Avoiding Probate- Illinois Inheritance Laws

If you have recently gone through the death of a loved one, you are probably dealing with the grieving period now. Unfortunately, practical issues must still be resolved during this difficult time. One of the most pressing and important issues is what to do with the person’s estate. To resolve this issue, you may need to go through the probate process.

Probate is a legal term that means that you must file the will with the court before you can disperse the person’s property. This process is often lengthy and can be quite complicated, and you should understand some of the basics as you proceed.

People reviewing court documents

Is Probate Required in Illinois?

Probate may be required in Illinois, depending on what assets the deceased person owned and if they owned them alone or jointly with another person. However, there are formal and informal probate options for an estate. An estate may qualify for informal probate if the assets are valued at less than $100,000.

How Do You Avoid Probate in Illinois?

There are a few ways to avoid going through probate court if the estate is in Illinois. One of the best ways is through estate planning and putting estates in revocable living trusts. When you establish a revocable living trust, all estate assets will go to the trust beneficiaries.

You can also avoid probate if assets are owned with another person in joint tenancy or by tenancy by the entirety. Additionally, assets that have a named beneficiary will automatically go to the person without having to go through probate. For example, bank and brokerage accounts, investment accounts, retirement accounts, savings accounts that are payable on death or life insurance policies with designated beneficiaries transfer ownership without going through probate court proceedings. Real estate that includes transfer on death deeds can also bypass any probate proceeding in Illinois.

The Last Will and Testament details who gets the deceased property and assets

Can an Executor of an Estate in Illinois be Compensated?

The Illinois code does allow for the executor to be paid for their role in the administration of the estate. They aren’t required to charge a fee, which may be the case if they are also an heir. However, it is acceptable to do so because the administrator’s fee is a higher priority than the heirs’ portion of the estate.

How Much Does an Executor Get Paid in Illinois?

The Illinois statutes don’t set specific rates for payment. However, it is stated that they can receive a reasonable fee. What constitutes reasonable is often left up to the court. A higher rate may be charged if the estate is complex. They will need to keep an accurate record of tasks completed for the estate. The law provides for an hourly fee in place of a percentage of the estate.

How Long Does Probate Take in Illinois?

There is no specific timeline for how long probate will take in Illinois. An informal proceeding will usually go much faster than formal probate. With formal probate, creditors must be given time to present their claims. The executor must also take inventory of all assets, which can take some time. If there are disputes, they must be resolved before the process can be completed. Time can vary widely, but you can expect between six months and a year to be typical for estates to be in probate. In complicated situations with delays, it can be several years before probate is closed.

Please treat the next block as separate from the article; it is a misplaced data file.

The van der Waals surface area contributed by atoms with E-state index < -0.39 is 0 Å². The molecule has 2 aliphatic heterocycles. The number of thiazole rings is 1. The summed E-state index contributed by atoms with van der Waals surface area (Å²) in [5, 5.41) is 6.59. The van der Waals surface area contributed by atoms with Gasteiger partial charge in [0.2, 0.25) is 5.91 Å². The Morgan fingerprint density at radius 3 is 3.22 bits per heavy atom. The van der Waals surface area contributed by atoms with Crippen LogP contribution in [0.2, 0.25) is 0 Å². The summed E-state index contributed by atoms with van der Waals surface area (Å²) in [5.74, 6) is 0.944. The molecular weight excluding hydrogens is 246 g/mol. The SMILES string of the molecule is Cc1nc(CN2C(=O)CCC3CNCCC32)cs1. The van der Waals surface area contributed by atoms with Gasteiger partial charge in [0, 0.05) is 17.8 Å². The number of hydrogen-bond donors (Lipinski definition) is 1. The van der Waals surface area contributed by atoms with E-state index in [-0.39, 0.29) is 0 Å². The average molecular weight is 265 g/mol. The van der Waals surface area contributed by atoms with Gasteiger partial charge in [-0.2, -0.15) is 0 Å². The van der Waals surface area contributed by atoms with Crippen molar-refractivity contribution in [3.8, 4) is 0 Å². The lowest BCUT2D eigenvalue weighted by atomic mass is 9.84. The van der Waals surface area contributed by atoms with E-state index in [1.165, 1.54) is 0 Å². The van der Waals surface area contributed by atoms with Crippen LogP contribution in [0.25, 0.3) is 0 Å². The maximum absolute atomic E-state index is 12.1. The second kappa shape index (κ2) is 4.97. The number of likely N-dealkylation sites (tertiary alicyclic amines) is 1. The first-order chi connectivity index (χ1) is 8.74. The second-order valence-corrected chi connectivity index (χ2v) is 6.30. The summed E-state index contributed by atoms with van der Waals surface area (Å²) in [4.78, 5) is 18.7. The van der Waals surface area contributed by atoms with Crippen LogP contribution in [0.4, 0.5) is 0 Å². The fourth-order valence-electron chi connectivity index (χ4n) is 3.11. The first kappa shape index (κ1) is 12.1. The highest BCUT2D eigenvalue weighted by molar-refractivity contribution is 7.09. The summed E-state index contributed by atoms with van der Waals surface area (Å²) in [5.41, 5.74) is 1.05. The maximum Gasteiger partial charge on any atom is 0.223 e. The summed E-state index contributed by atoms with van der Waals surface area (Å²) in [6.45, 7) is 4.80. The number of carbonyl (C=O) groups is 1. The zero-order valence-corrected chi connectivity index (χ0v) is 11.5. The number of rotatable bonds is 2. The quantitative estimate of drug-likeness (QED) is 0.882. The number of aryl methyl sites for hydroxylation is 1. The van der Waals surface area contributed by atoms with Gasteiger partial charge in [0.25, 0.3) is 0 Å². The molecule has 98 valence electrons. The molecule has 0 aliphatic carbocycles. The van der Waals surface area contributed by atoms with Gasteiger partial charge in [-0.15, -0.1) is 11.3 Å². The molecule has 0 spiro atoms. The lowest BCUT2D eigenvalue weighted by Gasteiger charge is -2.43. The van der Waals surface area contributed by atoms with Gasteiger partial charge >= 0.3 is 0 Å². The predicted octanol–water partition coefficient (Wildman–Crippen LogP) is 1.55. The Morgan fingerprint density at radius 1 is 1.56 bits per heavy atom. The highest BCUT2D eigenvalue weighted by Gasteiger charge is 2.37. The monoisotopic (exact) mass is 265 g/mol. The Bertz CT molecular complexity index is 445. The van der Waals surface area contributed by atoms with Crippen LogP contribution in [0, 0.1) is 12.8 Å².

Scales of Justice with the time and money that may be involved in probate

Do All Estates Have to Go Through Probate in Illinois?

Not all estates must go through formal probate in Illinois. It is possible to have a small estate affidavit if the estate is worth less than $100,000 and there is no real estate involved. Instead of filing formal probate, the person who is the heir will use an affidavit to claim the estate. You may need to fill out a special affidavit at the institution where the asset is held. For example, a bank may have their own form if you are claiming a checking or savings account. You may also need to provide a copy of the will and death certificate.

Probate Estate Real Estate

Property owned by the deceased and real estate owned solely by the deceased will go through probate unless held in joint ownership. Property held in joint ownership will transfer to the surviving owner without having to go through probate court proceedings.

Does a Will Have to Be Probated in Illinois?

Yes. The state law requires that all wills be entered into court to determine validity. The court’s job is to ensure the will is valid and that no disputes arise. If someone disputes the will, the court must determine if the dispute is valid.

Settling an Estate in Illinois

Settling an estate through probate in Illinois is much like in any other state. However, each state does have specific timelines and other details that may be unique. It’s important to know the steps and ensure everything is completed as stated in the state code.

How Long Do You Have to File Probate After a Death in Illinois?

Once a person is made aware that they are the executor, they have 30 days from that time or the time the person died to present the will to the court. If they fail to do so, they may be denied the right to act as executor even if they were named as such in the will.

Probate Court in Illinois

Illinois requires estates to file a probate petition in the county where the deceased person lived with the Circuit Court. Some of the larger counties have a special probate division within the court to handle these cases.

Judge's gavel with legal reference books

Probate Code in Illinois

Illinois has its own probate code in the Illinois Code 755 ILCS Section 5. The code is listed on the Illinois government website: https://www.ilga.gov/legislation/ilcs/ilcs3.asp?ActID=2104.